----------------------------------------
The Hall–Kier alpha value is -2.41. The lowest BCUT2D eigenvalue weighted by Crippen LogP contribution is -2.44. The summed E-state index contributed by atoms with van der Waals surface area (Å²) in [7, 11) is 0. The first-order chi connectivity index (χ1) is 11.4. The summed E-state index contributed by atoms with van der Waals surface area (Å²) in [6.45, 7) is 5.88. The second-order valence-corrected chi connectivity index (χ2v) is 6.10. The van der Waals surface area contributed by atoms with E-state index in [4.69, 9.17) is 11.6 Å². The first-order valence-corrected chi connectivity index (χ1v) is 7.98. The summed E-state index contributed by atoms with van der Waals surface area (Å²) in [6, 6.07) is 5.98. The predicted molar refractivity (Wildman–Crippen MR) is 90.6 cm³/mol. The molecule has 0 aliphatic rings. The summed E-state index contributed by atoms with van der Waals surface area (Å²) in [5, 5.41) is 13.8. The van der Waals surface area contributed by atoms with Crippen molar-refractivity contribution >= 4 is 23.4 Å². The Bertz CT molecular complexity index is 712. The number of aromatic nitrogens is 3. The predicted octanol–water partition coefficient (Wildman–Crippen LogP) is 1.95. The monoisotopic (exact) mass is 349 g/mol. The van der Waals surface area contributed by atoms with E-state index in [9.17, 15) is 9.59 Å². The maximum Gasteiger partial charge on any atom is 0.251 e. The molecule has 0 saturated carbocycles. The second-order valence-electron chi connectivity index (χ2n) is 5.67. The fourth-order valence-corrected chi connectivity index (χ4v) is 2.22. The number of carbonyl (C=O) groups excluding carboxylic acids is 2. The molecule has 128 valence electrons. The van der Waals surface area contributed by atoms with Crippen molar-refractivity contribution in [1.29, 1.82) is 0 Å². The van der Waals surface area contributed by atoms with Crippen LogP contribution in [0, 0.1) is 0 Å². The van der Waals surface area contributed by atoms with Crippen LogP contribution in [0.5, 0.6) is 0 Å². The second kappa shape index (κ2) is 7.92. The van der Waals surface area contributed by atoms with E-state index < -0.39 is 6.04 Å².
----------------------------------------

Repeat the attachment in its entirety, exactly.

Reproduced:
The Hall–Kier alpha value is -2.41. The lowest BCUT2D eigenvalue weighted by Crippen LogP contribution is -2.44. The summed E-state index contributed by atoms with van der Waals surface area (Å²) in [7, 11) is 0. The first-order chi connectivity index (χ1) is 11.4. The summed E-state index contributed by atoms with van der Waals surface area (Å²) in [6.45, 7) is 5.88. The second-order valence-corrected chi connectivity index (χ2v) is 6.10. The van der Waals surface area contributed by atoms with E-state index in [4.69, 9.17) is 11.6 Å². The first-order valence-corrected chi connectivity index (χ1v) is 7.98. The summed E-state index contributed by atoms with van der Waals surface area (Å²) in [6, 6.07) is 5.98. The predicted molar refractivity (Wildman–Crippen MR) is 90.6 cm³/mol. The molecule has 0 aliphatic rings. The summed E-state index contributed by atoms with van der Waals surface area (Å²) in [5, 5.41) is 13.8. The van der Waals surface area contributed by atoms with Crippen molar-refractivity contribution >= 4 is 23.4 Å². The Bertz CT molecular complexity index is 712. The number of aromatic nitrogens is 3. The predicted octanol–water partition coefficient (Wildman–Crippen LogP) is 1.95. The monoisotopic (exact) mass is 349 g/mol. The van der Waals surface area contributed by atoms with E-state index in [9.17, 15) is 9.59 Å². The maximum Gasteiger partial charge on any atom is 0.251 e. The molecule has 0 saturated carbocycles. The second-order valence-electron chi connectivity index (χ2n) is 5.67. The fourth-order valence-corrected chi connectivity index (χ4v) is 2.22. The number of carbonyl (C=O) groups excluding carboxylic acids is 2. The molecule has 128 valence electrons. The van der Waals surface area contributed by atoms with Crippen molar-refractivity contribution in [1.29, 1.82) is 0 Å². The van der Waals surface area contributed by atoms with Crippen LogP contribution in [0, 0.1) is 0 Å². The van der Waals surface area contributed by atoms with Crippen LogP contribution in [0.5, 0.6) is 0 Å². The second kappa shape index (κ2) is 7.92. The van der Waals surface area contributed by atoms with E-state index < -0.39 is 6.04 Å².